By Sergey Tantushyan (Sauvé Scholar 2008-2009)
Attending the 2008 Trudeau Conference was something more than going to another international conference where one is likely to meet interesting people and hear interesting thoughts and later use them at a social gathering, with a glass of wine in hand and without any respect to copyright issues. It was an opportunity to get to know better the country where we, the Sauvé Scholars would work and do their research – a very good reason to attend.
Being neighbors (our two foundations share the building), it was still a challenge to get to the conference. Most of us registered late due to being involved in the Obama campaign, and our Executive Director was a bit worried that we might not be able to participate. Who knows, may be the breakfast our foundations had together before played a key role in getting us to the conference.
The major issue looked at from different viewpoints (such as economic, political, social and military) throughout the three days of the conference was the place of Canada in the world. Indeed, the stereotypical, although n intelligent view of Canada is that of a powerful country not much involved in international relations. Although the international public is aware of the fact that there are Canadian troops in Afghanistan and an active trade exists between Canada and China, the U.S. and Europe, the country is perceived to be a passive international relations participant.
In this light the conference tried to define Canada’s further global endeavors to redefine its place on the blueprint of international relations. Main economic partners of Canada were pointed out and the impact of their non-economic policies on Canada was discussed. The audience was reminded of many amazing facts about Canada as an international player that remain unknown to a wider international audience. For example, that Canada is the biggest trading partner of the U.S.A.; there is a larger volume of sales between the U.S. and Canada, than between the U.S. and the whole European Union. Canada’s role in military operations of America was a hot topic of discussion.
Considerable attention was paid to the environment issue. Although Canada is one of the countries most concerned with protecting the environment, due to its active and growing economy Canada’s per capita greenhouse gas emissions are the third-highest in the world, and it is ranked 14th out of 17 industrialized countries on a range of environmental indicators trailing only Australia (27.7 tonnes per person) and the United States (24.4 tonnes).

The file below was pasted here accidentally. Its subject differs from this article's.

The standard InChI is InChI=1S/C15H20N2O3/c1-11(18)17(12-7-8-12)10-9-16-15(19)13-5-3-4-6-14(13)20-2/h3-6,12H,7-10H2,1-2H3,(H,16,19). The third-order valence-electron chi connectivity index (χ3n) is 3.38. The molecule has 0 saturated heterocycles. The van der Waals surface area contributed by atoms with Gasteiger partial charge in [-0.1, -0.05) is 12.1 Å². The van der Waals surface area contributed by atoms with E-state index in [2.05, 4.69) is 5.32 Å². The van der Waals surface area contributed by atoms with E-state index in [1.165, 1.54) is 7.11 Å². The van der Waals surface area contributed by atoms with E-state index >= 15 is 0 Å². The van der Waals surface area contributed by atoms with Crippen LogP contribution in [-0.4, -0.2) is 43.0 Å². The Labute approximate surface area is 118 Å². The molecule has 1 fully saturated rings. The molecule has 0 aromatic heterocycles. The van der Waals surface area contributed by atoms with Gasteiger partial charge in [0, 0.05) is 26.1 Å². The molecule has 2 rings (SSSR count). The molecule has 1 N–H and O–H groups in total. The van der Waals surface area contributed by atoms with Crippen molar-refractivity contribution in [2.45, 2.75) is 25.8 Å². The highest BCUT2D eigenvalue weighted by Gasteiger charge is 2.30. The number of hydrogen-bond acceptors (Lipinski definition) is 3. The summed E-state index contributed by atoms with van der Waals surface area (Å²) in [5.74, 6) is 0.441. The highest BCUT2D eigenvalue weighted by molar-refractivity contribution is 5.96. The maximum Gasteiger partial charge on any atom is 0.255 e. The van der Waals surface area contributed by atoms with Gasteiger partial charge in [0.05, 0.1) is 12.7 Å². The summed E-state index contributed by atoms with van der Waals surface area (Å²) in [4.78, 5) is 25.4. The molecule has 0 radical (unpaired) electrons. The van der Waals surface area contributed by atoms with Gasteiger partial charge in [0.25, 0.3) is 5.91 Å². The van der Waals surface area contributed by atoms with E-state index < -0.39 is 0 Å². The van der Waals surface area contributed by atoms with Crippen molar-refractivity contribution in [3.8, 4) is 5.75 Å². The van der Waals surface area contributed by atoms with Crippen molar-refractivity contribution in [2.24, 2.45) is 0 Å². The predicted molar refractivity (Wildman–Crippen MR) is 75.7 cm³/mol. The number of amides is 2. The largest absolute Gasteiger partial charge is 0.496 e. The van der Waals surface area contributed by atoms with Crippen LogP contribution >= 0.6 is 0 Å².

Importantly, the conference was a marketplace for sharing views and hearing new ones, and not only on Canada’s global challenges and possible inputs. Based on their backgrounds, each of the participants was assigned an area of discussion, such as Economics, Marketing, Politics, and an area in the world, for example: the Arctic, Africa, China, U.S.A. Participation in two different small discussion groups offered each Scholar a unique opportunity to hear in-depth information on the narrower topic(s) of their professional interest, while we still enjoyed the benefit of being a participant in larger and more general discussions.
The fact of having Sauvé Scholars as participants in the conference raised interest among other participants. As for me, I received a couple of invitations to other conferences, have been interviewed for Radio Canada and by the organizers from the Trudeau Foundation. Other scholars made useful connections as well, actively networked, requested and later received materials useful for their academic research. Undoubtedly the conference was a good opportunity to raise awareness of the Sauvé Scholars Program, to talk more of what it does, who the Scholars are, and finally to extend our professional networks.
In conclusion I can say that the quality of discussions, who the speakers were, the well thought out and courageous way of combining different formats during the conference, and of course the delicious food served, all reconfirmed my approach to the event making me sure that the Trudeau Conference was of greatest benefit to the participants from a neighbor Foundation.